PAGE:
Ruth is an unusual book in the Jewish Scriptures.
First, it details a series of events in the life of a WOMAN of faith. A quick survey of the OT shows only two books with women as title or main character. A slightly closer reading reveals the role of women is almost entirely seen as supportive, not determinative. There is a phrase from an ancient morning prayer that says, "Thank you, LORD, that I was not born a Gentile, a dog or a woman."
Second, it details a series of events in the life of a NON-HEBREW woman who comes to embrace God and his covenant people. To be born a outside the covenant people was to be "without God and hope in this world." God had chosen a family/nation to be his special people, to reveal himself and to bring his son, our savior, into the world. Literally, to be a non-Hebrew was "too bad, so sad."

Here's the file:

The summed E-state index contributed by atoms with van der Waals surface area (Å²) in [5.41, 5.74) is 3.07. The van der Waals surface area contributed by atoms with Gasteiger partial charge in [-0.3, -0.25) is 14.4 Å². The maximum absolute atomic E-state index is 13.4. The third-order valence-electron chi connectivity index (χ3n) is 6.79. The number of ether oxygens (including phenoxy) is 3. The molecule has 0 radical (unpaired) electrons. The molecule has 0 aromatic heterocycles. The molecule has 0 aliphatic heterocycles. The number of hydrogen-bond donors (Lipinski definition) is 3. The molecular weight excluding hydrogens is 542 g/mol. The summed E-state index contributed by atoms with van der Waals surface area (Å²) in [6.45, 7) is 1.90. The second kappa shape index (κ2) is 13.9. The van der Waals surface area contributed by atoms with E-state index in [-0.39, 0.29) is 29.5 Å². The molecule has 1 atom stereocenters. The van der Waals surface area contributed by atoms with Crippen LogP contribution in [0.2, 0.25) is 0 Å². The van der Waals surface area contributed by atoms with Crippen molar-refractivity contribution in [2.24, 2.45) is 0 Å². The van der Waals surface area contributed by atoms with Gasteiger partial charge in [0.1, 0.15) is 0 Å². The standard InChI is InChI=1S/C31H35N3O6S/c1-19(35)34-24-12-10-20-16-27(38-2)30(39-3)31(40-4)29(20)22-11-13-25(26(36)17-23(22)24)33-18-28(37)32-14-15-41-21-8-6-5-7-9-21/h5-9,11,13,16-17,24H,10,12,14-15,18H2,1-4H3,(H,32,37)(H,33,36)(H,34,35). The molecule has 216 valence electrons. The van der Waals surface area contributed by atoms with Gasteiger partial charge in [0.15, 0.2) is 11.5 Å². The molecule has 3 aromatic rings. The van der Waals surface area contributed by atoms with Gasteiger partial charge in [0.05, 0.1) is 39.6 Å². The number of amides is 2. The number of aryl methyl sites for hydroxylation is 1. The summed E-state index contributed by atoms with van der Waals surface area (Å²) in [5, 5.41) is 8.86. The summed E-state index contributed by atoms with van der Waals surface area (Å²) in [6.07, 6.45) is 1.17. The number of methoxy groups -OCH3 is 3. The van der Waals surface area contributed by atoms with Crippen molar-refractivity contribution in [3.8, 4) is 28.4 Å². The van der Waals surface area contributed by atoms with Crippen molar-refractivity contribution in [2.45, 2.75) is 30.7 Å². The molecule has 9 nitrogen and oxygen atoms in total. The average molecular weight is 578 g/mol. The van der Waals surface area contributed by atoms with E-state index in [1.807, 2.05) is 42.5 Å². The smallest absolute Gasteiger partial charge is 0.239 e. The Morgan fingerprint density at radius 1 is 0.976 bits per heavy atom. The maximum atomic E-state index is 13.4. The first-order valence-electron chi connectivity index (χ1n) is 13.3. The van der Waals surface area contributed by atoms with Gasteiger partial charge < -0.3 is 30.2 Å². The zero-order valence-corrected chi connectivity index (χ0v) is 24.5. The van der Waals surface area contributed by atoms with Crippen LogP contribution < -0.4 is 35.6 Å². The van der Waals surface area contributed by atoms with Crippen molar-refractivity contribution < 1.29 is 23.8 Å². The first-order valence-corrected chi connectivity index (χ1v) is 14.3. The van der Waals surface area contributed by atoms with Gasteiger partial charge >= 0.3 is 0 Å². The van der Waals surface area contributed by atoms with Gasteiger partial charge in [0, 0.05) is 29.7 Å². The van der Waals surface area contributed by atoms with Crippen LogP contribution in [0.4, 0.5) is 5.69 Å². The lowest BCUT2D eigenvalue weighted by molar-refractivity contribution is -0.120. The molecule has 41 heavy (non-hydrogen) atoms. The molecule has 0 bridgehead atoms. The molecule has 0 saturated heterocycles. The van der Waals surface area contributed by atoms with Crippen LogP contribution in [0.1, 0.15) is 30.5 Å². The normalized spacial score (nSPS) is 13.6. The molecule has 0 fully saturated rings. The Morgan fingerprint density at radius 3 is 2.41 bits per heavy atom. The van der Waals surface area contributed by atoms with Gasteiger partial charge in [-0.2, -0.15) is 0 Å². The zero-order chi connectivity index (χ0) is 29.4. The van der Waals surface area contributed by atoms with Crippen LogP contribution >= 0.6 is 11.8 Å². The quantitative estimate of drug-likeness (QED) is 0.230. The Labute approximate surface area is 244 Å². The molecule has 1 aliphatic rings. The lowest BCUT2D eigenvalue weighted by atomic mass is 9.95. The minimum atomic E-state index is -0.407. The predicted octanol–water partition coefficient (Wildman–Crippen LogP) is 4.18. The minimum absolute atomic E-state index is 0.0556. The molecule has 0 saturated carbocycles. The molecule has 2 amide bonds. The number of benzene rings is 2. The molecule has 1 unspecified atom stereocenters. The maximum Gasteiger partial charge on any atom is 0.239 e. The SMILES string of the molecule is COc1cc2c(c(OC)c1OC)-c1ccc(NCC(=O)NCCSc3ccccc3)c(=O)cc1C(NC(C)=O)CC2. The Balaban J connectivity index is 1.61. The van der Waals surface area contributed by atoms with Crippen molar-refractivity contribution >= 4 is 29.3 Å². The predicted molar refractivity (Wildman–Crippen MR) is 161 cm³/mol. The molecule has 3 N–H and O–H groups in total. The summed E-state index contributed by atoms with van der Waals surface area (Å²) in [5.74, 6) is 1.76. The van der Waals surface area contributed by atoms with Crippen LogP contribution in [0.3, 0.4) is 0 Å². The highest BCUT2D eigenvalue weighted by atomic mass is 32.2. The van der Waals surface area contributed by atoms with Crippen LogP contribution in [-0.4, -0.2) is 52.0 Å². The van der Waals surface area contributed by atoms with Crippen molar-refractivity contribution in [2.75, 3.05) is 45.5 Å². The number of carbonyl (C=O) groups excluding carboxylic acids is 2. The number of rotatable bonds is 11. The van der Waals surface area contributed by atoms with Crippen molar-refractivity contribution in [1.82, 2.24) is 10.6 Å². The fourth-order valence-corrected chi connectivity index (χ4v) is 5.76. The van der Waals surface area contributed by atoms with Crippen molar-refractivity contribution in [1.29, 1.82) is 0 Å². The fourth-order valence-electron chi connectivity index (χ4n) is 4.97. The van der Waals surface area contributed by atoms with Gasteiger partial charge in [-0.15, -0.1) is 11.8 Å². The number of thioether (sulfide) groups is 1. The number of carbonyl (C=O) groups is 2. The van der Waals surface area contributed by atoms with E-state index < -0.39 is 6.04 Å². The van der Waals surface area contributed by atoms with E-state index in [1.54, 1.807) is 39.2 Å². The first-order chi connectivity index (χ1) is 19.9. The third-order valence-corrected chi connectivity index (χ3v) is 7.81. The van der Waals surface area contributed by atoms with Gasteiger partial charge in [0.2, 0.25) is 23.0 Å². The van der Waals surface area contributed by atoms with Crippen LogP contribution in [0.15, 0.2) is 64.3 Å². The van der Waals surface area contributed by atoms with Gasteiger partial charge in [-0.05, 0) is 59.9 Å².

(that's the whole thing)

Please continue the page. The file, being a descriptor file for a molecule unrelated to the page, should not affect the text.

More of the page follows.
Third, it is about ordinary people. No father Abraham or King David. Everyone involved fits inside the normal section of the bell curve. Not rich, or overly intellegent or prominant or talented. Their connection to God's Grand His Story is only seen in the closing verses.
Lastly, it is very short (just 4 chapters and just a few months time.)
Since it was Mother's Day/Pentecost, these reflections were framed by the analogy of a scrapbook. Each chapter gives a snapshot of the key events surrounding this particular Feast of Weeks/ Pentecost.